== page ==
April 20, 2023

Internet of Things – Why IoT also matters at sea

Following the COVID-19 pandemic, propelled by soaring demand, the (container) shipping industry has seen income and profitability skyrocket to unprecedented record-breaking levels.

Being a cyclical industry, a downturn was however inevitable. Freight levels have dropped drastically over the previous months, with shipping lines meanwhile warning of fallen profitability for 2023 and beyond. In other words, shipowners, charterers and vessel operators are under pressure again to boost competitivity, optimize operations and reduce fuel consumption, with the latter still being the largest operational cost component for container shipping. 

In the coming years, the maritime industry is expected to be characterised by a boom in the use of digital technologies, such as the Internet of Things (IoT), artificial intelligence (AI), machine learning (ML) and blockchain, to improve efficiency, increase profitability, safety, and last but not least sustainability. 

Connected smart vessels will reap the benefits of IoT in a variety of ways

Deep-sea shipping will undergo a revolution as IoT and other digital technologies are transforming the way vessels are operated. Connected smart vessels will reap the benefits of IoT in a variety of ways. 

The advantage of embracing IoT tech onboard ships is substantial, since: 

  • Limited connectivity and delayed or unstructured data transfers leave crews operating the vessel with unreliable information, and result in poor visibility of fleet performance for headquarter-based teams; 
  • Deployment and management of multiple non-integrated technical systems on vessels and at landside office are adding cost and complexity, and can be problematic whenever technical issues arise during the sea voyage.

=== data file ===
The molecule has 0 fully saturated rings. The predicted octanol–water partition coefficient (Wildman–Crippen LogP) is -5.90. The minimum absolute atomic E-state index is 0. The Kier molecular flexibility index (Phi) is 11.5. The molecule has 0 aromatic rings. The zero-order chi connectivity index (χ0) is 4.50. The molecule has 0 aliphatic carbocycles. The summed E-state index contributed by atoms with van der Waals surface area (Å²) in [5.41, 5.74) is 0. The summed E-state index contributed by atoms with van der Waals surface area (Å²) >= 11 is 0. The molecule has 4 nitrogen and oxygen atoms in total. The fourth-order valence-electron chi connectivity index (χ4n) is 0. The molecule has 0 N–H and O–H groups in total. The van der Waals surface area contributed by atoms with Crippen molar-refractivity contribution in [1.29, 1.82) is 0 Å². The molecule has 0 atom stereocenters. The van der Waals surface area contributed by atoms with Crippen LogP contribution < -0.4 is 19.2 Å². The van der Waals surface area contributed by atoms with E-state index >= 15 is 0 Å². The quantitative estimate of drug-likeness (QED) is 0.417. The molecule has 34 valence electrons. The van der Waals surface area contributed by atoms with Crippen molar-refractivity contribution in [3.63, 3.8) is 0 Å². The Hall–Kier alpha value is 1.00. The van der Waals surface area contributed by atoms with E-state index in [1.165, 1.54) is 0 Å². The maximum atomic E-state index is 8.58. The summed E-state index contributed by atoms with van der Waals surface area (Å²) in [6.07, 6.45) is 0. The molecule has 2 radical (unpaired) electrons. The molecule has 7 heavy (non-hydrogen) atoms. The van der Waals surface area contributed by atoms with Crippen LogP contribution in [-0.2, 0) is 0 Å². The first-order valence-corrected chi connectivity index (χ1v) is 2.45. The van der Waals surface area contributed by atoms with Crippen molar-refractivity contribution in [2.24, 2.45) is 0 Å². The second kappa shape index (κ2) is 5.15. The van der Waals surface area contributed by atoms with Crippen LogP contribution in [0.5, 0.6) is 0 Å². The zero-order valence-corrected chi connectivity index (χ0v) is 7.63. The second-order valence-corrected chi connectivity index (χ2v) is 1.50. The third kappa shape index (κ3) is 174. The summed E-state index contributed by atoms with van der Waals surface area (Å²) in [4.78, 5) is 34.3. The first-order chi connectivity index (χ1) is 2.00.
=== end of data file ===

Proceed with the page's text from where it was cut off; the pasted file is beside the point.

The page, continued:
Embracing IoT onboard of ever becoming larger cargo vessels offers shipowners and charterers the potential to unlock data and value in a wide array of applications. 

By implementing onboard IoT, which is supporting data-driven decision making, vessel operators and ship managers will gain full visibility of vessel performance and insight into fleet operations.  

IoT is an undisputed driver in cost reduction

By connecting on-board systems and devices already available on the vessel, or by adding new devices, shipowners and operators will drive down costs, reduce fuel consumption & GHG emissions and optimize overall vessel performance. IoT is an undisputed driver in cost reduction.

Capturing, analysing and displaying data in such demanding environments and confined spaces, especially below deck (e.g. the engine room or cargo holds), is however challenging. Huge value can be gained from sensor and on-board system deployment. 

Merchant ships are complex digital entities, capable of generating vast amounts of data which remain today to a large extent un(der)utilised. The successful utilization of IoT and sensors in the maritime industry requires a forward-thinking approach to maximize the proven benefits of Industry 4.0. 

IoT also enables new business models and opens new value streams, as well as improving the quality and efficiency of logistics. Sensors not only allow asset tracking and monitoring, but they are also able to provide the status of cargo containers. One specific benefit is monitoring real-time metrics of refrigerated containers. This shortens the time to action and is preventing loss of perishable cargo. 

In order to transform traditional vessels into truly smart ships on the path to Maritime 4.0 an integrated approach will be required. 

From allowing predictive maintenance to decreasing fuel consumption, out of the perspective of companies active in deep-sea maritime transport this all means significantly improving margins by lowering costs and optimizing operations, while making a positive impact on the planet. 

With Sealution’s product offering we want to propel ocean shipping into the 21st century by providing reliable IoT connectivity below deck. 

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